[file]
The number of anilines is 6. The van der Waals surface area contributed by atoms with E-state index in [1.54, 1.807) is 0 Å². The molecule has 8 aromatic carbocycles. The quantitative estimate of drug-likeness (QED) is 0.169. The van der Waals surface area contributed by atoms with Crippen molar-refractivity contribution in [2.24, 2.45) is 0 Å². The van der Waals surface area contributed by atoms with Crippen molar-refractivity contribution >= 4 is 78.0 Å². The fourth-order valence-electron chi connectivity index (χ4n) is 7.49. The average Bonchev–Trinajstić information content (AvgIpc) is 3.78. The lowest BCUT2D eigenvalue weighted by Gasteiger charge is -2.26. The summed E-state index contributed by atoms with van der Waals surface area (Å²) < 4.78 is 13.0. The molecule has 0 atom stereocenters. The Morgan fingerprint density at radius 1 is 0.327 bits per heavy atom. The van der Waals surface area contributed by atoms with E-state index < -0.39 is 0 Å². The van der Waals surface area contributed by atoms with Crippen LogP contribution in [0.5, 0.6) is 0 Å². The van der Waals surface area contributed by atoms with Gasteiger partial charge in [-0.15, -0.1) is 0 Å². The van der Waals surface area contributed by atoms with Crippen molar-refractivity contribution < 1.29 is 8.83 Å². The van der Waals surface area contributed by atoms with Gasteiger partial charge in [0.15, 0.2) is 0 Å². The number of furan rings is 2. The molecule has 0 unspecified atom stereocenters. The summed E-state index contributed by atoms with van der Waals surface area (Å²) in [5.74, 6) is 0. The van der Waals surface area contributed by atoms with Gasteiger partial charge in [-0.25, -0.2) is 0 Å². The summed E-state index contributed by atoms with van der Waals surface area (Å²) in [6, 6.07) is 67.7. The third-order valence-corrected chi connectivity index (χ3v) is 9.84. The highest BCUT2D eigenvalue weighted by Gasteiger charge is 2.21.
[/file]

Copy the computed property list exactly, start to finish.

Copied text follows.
The number of anilines is 6. The van der Waals surface area contributed by atoms with E-state index in [1.54, 1.807) is 0 Å². The molecule has 8 aromatic carbocycles. The quantitative estimate of drug-likeness (QED) is 0.169. The van der Waals surface area contributed by atoms with Crippen molar-refractivity contribution in [2.24, 2.45) is 0 Å². The van der Waals surface area contributed by atoms with Crippen molar-refractivity contribution >= 4 is 78.0 Å². The fourth-order valence-electron chi connectivity index (χ4n) is 7.49. The average Bonchev–Trinajstić information content (AvgIpc) is 3.78. The lowest BCUT2D eigenvalue weighted by Gasteiger charge is -2.26. The summed E-state index contributed by atoms with van der Waals surface area (Å²) < 4.78 is 13.0. The molecule has 0 atom stereocenters. The Morgan fingerprint density at radius 1 is 0.327 bits per heavy atom. The van der Waals surface area contributed by atoms with E-state index < -0.39 is 0 Å². The van der Waals surface area contributed by atoms with Crippen LogP contribution in [0.5, 0.6) is 0 Å². The van der Waals surface area contributed by atoms with Gasteiger partial charge in [-0.15, -0.1) is 0 Å². The van der Waals surface area contributed by atoms with Crippen molar-refractivity contribution < 1.29 is 8.83 Å². The van der Waals surface area contributed by atoms with Gasteiger partial charge in [0.15, 0.2) is 0 Å². The number of furan rings is 2. The molecule has 0 unspecified atom stereocenters. The summed E-state index contributed by atoms with van der Waals surface area (Å²) in [5.74, 6) is 0. The van der Waals surface area contributed by atoms with Gasteiger partial charge in [-0.25, -0.2) is 0 Å². The summed E-state index contributed by atoms with van der Waals surface area (Å²) in [6, 6.07) is 67.7. The third-order valence-corrected chi connectivity index (χ3v) is 9.84. The highest BCUT2D eigenvalue weighted by Gasteiger charge is 2.21.